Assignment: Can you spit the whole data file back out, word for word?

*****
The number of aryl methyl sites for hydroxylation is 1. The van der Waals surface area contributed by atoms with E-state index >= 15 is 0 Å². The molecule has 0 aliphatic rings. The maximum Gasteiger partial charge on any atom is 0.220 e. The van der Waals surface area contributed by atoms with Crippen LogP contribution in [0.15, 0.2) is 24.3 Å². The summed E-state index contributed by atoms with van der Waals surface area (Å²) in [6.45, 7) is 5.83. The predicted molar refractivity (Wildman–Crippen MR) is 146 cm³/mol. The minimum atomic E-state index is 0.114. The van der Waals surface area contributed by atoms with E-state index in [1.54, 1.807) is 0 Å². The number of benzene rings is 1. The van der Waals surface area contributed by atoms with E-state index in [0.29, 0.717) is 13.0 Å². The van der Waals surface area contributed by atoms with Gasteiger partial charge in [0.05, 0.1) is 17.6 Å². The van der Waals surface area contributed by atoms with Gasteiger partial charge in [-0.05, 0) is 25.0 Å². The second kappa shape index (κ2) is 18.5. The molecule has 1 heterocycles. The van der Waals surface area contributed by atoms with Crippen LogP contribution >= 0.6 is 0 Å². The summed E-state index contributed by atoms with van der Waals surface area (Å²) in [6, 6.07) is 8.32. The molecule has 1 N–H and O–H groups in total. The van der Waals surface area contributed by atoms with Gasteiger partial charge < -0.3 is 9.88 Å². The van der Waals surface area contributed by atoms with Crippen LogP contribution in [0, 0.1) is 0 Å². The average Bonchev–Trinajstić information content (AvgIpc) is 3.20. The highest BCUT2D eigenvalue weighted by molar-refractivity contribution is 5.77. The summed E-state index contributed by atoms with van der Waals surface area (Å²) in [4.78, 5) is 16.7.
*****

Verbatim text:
The number of aryl methyl sites for hydroxylation is 1. The van der Waals surface area contributed by atoms with E-state index >= 15 is 0 Å². The molecule has 0 aliphatic rings. The maximum Gasteiger partial charge on any atom is 0.220 e. The van der Waals surface area contributed by atoms with Crippen LogP contribution in [0.15, 0.2) is 24.3 Å². The summed E-state index contributed by atoms with van der Waals surface area (Å²) in [6.45, 7) is 5.83. The predicted molar refractivity (Wildman–Crippen MR) is 146 cm³/mol. The minimum atomic E-state index is 0.114. The van der Waals surface area contributed by atoms with E-state index in [1.54, 1.807) is 0 Å². The number of benzene rings is 1. The van der Waals surface area contributed by atoms with E-state index in [0.29, 0.717) is 13.0 Å². The van der Waals surface area contributed by atoms with Gasteiger partial charge in [0.05, 0.1) is 17.6 Å². The van der Waals surface area contributed by atoms with Gasteiger partial charge in [-0.05, 0) is 25.0 Å². The second kappa shape index (κ2) is 18.5. The molecule has 1 heterocycles. The van der Waals surface area contributed by atoms with Crippen LogP contribution >= 0.6 is 0 Å². The summed E-state index contributed by atoms with van der Waals surface area (Å²) in [6, 6.07) is 8.32. The molecule has 1 N–H and O–H groups in total. The van der Waals surface area contributed by atoms with Gasteiger partial charge < -0.3 is 9.88 Å². The van der Waals surface area contributed by atoms with Crippen LogP contribution in [0, 0.1) is 0 Å². The average Bonchev–Trinajstić information content (AvgIpc) is 3.20. The highest BCUT2D eigenvalue weighted by molar-refractivity contribution is 5.77. The summed E-state index contributed by atoms with van der Waals surface area (Å²) in [4.78, 5) is 16.7.